With continuing reference to FIG. 1, the foam layer 130 is coated with a thin liquid (e.g. water) permeable membrane 135 which transmits liquid at a slow but controlled rate, similar to the operation of a fuser oil donor roll. The roll charger 160 may rotate synchronously with the photoreceptor 10 or be allowed to slip on the surface of the photoreceptor to improve uniformity and contact. The roll charger 160 maintains the usual advantages of liquid charging (e.g. ozone-free, no AC power supply, high charge uniformity, low power, wide process speed, and low cost). Additionally, the permeable membrane 135 increases life, especially for low volume applications, by controlling the runout of liquid from the reservoir 140. It also permits charging over photoreceptor pinholes as shown in FIG. 2.
Reference is now made to FIG. 2, which schematically shows how current limitation can occur when the micropores 132 of a semi-permeable membrane 135 is located over a photoreceptor pinhole 17. A liquid permeable membrane 135, especially one with a microporous structure, could also be advantageous in terms of charging over pinholes. The liquid within the pores 132 of the membrane 135 is expected to have a high electrical resistance because of its narrow diameter. Limiting the current flow prevents loading of the power supply. When the power supply is loaded, its output voltage decreases substantially, such that the whole photoreceptor in contact with the roll at the time of contact with the pinhole will be charged to a substantially lower voltage resulting in a print defect known as a pinhole deletion. If a pore or a collection of pores of small size were to be located over a photoreceptor pinhole 170, the high impedance of these pores could limit current flow to the pinhole, thus enabling charging over defects in the photoreceptor 10.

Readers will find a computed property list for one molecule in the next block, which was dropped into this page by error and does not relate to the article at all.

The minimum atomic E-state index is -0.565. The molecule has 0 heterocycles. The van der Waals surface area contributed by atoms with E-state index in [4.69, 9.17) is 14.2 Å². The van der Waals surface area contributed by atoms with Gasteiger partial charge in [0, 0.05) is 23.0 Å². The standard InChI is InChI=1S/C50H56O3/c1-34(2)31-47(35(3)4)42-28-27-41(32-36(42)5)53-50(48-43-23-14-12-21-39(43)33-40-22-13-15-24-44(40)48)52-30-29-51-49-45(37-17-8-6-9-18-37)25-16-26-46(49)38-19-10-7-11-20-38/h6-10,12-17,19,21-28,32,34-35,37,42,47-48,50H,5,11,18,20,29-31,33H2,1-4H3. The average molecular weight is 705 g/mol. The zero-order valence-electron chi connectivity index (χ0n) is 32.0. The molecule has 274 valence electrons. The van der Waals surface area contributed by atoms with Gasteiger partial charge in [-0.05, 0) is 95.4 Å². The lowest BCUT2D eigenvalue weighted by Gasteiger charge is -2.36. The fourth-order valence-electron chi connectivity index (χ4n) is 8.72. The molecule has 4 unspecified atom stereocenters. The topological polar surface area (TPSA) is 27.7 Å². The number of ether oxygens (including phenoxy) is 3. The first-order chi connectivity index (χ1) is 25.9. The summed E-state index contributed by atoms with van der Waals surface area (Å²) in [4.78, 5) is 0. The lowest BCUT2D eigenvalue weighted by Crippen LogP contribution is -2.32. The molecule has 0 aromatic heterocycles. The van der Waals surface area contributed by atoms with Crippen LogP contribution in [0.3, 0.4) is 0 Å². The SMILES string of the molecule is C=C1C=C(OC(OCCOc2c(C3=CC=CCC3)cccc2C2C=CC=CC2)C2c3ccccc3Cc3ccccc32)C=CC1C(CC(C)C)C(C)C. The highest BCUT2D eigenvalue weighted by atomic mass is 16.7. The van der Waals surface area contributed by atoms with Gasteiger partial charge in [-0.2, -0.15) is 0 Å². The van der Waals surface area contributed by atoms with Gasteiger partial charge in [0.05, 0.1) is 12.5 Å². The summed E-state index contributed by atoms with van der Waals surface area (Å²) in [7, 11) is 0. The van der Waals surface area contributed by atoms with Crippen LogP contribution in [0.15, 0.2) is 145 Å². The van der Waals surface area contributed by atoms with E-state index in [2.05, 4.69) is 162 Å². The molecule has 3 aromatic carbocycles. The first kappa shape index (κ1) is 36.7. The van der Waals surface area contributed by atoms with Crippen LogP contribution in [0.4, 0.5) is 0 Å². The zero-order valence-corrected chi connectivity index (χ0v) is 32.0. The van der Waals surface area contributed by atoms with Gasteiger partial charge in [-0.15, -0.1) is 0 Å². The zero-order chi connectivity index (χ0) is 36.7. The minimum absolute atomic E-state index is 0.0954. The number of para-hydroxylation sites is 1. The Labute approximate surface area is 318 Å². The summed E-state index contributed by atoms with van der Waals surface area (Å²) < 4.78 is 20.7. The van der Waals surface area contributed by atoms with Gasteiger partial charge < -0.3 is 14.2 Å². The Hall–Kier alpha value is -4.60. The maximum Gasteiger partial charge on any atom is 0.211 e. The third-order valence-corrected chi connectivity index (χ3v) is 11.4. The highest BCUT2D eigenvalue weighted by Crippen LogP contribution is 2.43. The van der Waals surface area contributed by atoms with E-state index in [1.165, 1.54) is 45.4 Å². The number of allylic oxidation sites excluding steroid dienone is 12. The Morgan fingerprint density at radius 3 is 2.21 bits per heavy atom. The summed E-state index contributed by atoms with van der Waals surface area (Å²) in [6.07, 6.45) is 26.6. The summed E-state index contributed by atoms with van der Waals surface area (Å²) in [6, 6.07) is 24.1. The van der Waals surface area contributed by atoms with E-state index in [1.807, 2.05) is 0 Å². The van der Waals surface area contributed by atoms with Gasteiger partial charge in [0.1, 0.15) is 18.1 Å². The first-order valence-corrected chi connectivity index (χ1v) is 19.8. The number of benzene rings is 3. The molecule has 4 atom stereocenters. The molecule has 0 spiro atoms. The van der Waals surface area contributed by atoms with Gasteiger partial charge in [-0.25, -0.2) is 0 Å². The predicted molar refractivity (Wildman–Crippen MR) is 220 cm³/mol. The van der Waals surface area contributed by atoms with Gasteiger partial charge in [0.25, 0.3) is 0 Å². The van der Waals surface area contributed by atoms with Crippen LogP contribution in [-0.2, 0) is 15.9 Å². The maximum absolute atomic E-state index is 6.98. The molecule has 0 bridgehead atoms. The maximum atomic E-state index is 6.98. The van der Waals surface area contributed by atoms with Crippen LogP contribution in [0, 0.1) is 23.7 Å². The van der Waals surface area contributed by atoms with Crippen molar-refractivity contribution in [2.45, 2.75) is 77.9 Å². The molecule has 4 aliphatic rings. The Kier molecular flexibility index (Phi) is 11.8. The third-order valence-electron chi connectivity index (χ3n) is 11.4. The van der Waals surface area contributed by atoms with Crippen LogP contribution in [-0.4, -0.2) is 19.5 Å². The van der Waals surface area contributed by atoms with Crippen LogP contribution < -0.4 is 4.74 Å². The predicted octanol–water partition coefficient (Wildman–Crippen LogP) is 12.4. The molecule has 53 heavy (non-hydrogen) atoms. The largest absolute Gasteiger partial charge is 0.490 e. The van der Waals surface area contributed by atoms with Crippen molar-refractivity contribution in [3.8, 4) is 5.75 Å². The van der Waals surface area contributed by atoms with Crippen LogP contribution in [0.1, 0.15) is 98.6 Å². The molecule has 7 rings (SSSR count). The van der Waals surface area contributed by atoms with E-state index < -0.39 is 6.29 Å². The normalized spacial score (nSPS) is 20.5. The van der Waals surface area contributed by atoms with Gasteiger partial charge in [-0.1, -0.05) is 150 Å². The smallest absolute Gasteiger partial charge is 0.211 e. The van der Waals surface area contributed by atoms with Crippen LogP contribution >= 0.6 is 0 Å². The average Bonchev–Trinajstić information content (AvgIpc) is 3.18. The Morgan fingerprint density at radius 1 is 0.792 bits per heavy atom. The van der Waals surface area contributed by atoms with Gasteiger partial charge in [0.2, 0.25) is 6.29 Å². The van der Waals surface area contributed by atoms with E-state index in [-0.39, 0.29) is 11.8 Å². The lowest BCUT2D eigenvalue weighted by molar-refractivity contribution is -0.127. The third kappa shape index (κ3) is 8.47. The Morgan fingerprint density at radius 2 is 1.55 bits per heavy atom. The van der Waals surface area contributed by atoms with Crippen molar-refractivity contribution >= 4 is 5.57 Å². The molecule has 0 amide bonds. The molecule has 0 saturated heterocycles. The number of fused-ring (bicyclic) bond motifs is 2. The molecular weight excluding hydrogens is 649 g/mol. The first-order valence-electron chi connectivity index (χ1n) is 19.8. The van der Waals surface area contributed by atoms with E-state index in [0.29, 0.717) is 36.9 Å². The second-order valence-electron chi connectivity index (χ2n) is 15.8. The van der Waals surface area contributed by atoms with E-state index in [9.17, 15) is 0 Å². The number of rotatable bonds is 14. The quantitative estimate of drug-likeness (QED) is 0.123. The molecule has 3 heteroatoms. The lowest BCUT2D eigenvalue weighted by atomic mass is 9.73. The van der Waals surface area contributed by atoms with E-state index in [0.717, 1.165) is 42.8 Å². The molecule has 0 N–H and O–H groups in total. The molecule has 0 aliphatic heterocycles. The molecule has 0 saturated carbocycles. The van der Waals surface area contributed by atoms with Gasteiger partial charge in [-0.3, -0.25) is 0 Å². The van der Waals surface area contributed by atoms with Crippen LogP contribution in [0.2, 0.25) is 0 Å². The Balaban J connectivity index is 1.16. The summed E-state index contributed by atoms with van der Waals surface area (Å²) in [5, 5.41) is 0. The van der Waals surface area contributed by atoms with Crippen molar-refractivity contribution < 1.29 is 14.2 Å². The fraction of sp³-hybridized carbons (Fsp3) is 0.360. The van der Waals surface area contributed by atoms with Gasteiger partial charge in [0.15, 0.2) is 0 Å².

A roll charger is practical for low volume black and white copier/printer or color copier/printer (with a tandem engine arrangement or an Intermediate Transfer Belt) applications. A roll charger provides a lower cost alternative to a sensor and a pump arrangement needed to achieve rapid water delivery and moisture control at mid and high volumes, disclosed in U.S. patent application Ser. No. 08/974,099 (Attorney's Docket No. D/97192) entitled "Control of Fluid Carrier Resistance and Water Concentration in an Aquatron Charging Device" by Facci et al. Total system cost may also be reduced by the present aquatron because the need for an AC power supply (i.e. bias charge rolls) and other contact charging techniques use AC+DC) and ozone filter (this assuming that transfer is also ozone-free (e.g. roll transfer)) is eliminated.